4 Heirloom, Non-GMO Seed Sources for Foodies, Kitchen Gardeners, and Chefs

Edsel L/CC BY-SA 2.0

In the fight for the preservation of the genetic diversity of plants in the garden, foodies and cooks are important allies of gardeners.

There are far more eaters in this country than there are gardeners who can order seeds every year. By growing heirloom, heritage and underutilized crops and serving them at meals we can ensure that many more varieties are available for future generations. Here are four seed sources to order from if you’re a foodie, chef with a restaurant garden, or a kitchen gardener.

1. Southern Exposure Seed Exchange

© Southern Exposure Seed Exchange

Started in 1982, the Southern Exposure story evolved from a small family garden and kitchen co-opted for processing saved seeds.

Since then the garden has expanded to a nationwide coalition of seed growers. They carry more than 700 varieties of vegetables, flowers, herb, grain and cover crop seeds. Their seeds collection is focused on varieties that will perform best in the Mid-Atlantic and Southeast, but they can be grown by gardeners all across the country.

Print Catalog: Yes. Online ordering: Yes.

2. D. Landreth Seed Company

© Landreth Seed Company

The recent troubles of the D. Landreth Seed Company, America's oldest seed companies, were documented by my TreeHugger colleague, Colleen, in the post encouraging you to help save one of America's Heirloom, Non-GMO Seed Houses.

The company's financial situation is getting stronger and they're still a good source of seeds. In particular, their African American Seed Collection, which highlights the culinary history and contributions to American cuisine by the African Diaspora.

Print Catalog: Yes. $5.00. Online ordering: Yes.

3. Kitazawa Seed Company

© Kitazawa Seed Company

The Kitazawa Seed Company was founded in 1917 by Gijiu Kitazawa in a storefront located in downtown San Jose, California. The business was shut down from 1942 to 1945 due to WWII and the family's internment in Relocation Camps.

After the war the seed company was reopened, but by then many of the company's customers had relocated across the United States and the company started mailing seeds across America to their customers. Today Kitazawa is a source for many fine Asian varieties of vegetables and herbs. Their simple seed catalog is a pleasant contrast to the glossy and ornate seed catalogs you're accustomed to and even provides recipes so you can prepare dishes from your harvest.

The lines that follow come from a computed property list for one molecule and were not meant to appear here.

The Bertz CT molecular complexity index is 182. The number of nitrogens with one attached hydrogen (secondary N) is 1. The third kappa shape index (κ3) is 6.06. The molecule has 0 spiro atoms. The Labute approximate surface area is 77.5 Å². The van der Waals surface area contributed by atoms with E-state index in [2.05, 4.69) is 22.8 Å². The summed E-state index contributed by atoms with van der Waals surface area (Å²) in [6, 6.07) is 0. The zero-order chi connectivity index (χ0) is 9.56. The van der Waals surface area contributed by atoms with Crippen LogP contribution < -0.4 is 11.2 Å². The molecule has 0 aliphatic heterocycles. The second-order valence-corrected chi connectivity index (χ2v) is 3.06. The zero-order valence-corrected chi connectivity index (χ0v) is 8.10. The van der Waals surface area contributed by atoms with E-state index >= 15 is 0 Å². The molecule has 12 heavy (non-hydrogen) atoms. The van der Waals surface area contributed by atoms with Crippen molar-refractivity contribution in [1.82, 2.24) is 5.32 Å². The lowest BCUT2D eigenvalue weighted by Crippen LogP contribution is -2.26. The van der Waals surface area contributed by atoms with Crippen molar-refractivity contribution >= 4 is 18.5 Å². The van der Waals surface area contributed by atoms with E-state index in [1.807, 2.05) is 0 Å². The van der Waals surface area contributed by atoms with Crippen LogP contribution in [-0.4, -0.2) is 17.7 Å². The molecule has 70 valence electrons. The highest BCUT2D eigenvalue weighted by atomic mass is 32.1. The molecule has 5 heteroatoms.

Print Catalog: Yes. Online ordering: Yes.

4. The Baker Creek Seed Company

© Baker Creek Heirloom Seed Company

Jere Gettle started the Baker Creek Heirloom Seed Company at the age of 17 out of his bedroom, in 1998. Baker Creek is the darling of vegetable gardeners because they carry one of the largest selections of heirloom varieties in the country. Along with many of America's heritage seeds they stock an impressive list of vegetable seed from Asia and Europe.

Jere is very active in political issues that related to food like in the Label GMOs campaign in California I recently posted about here at TreeHugger.

Print Catalog: Yes. Online ordering: Yes.

If you feel overwhelmed by the options available to you take a look at the Ark of Taste by Slow Foods USA. There you’ll find many fruits and vegetables that are endangered because they’re not grown, and eaten, in high numbers because they’re been replaced by recent hybrids that are higher producers or ship better to grocery stores.

Select a few endangered vegetables, herbs and fruits you can grow and cook at home and then buy them from the seed companies listed above. Don't have a green thumb? You can still help preserve genetic diversity in what we eat and can grow by supporting farmers markets and restaurants that prepare foods with endangered food items.

Do you have any recommendations for other seed companies for people who love food? Let us know in the comments.

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Tags: Agriculture | Farming | Gardening | Genetically Modified Food | GMO